These standards inhibit accountants from making adequate provision for future loan losses in circumstances of a slow-motion system-wide property-led recession such as Ireland is experiencing. (This peculiar state of affairs reflects the influence that tax authorities had in the formulation of the standards; they feared that companies would try to minimise their tax liabilities by exaggerating future losses.)

The banks themselves have made public forecasts of these likely future losses going well beyond what is provided for in their official accounts. These forecasts imply that they are undercapitalised on any commonsense interpretation of the facts. Thus it is no surprise that investors have been reluctant to buy Irish bank shares, even at prices that imply that their true capital is only about [a fifth] of what the accounts suggest.

So what of the prospective strategic investors? The important thing here is that the venture capitalists and others of which we have been informed are also reluctant to buy shares without further guarantees. Otherwise they would have done so in the open market.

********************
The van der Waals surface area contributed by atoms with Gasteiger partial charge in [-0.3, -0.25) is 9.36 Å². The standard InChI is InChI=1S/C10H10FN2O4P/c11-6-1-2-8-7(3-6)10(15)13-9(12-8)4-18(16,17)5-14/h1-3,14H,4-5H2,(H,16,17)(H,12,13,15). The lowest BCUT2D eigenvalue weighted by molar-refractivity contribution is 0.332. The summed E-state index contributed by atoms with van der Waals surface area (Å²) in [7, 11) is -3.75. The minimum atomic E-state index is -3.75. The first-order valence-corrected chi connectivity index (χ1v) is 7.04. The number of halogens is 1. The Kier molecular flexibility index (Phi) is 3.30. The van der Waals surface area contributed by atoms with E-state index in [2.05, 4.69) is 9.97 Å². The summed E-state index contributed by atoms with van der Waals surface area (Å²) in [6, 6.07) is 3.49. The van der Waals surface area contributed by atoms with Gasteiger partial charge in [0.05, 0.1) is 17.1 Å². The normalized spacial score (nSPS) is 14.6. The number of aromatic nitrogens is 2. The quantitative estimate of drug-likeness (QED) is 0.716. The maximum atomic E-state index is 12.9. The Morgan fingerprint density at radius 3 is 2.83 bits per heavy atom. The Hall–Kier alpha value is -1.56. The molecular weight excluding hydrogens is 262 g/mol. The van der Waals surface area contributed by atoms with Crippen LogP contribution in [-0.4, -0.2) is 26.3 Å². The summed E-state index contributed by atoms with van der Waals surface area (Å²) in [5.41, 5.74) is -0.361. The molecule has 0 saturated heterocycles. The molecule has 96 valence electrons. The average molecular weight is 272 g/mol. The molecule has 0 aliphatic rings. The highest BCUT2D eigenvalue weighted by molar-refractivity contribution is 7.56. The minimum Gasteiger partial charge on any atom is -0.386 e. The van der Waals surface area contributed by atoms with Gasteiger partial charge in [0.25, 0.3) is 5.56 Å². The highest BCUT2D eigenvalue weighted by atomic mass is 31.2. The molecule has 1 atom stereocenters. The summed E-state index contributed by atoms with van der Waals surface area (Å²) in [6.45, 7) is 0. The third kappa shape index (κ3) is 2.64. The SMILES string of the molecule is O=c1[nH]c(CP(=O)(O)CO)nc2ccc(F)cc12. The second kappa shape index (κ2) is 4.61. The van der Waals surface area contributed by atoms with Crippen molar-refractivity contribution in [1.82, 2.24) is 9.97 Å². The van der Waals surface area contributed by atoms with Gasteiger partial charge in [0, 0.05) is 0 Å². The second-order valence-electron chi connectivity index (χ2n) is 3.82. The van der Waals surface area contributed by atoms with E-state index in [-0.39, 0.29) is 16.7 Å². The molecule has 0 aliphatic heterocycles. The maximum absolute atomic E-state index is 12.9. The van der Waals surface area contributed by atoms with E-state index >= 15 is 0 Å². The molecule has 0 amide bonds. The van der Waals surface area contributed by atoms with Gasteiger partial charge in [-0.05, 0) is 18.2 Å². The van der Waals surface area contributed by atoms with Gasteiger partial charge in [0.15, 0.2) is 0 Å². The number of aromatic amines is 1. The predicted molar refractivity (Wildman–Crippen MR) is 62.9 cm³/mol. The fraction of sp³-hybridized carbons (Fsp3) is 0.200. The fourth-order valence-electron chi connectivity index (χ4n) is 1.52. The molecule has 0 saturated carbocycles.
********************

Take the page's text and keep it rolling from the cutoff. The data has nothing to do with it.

Instead, their strategy involves exploiting the optimism of the Government with regard to the true position of the banks, as well as the fact that, as the Government has already guaranteed everything, it may feel it has nothing more to lose.

But what the investors want is to structure a deal which allows them to benefit most from the existence of the deposit guarantee: they want to appropriate as much of the upside risk as possible, while taking little or nothing of the downside. To be sure, these investors also think they can run the banks better than the current management, and if so, there could be gains for the taxpayer.

I hope that the Government's negotiating position with these groups is not weakened by taking the auditor's assessment of the bank's capital at face value.

The way in which the US authorities seem to have been outwitted when they tried to get Citibank to buy the failing Wachovia Bank in early October is instructive in this regard. At first, it was announced that Wachovias business would be sold to Citibank for just a couple of billion dollars, and with a government guarantee for more than a quarter of a trillion dollars in problem loans.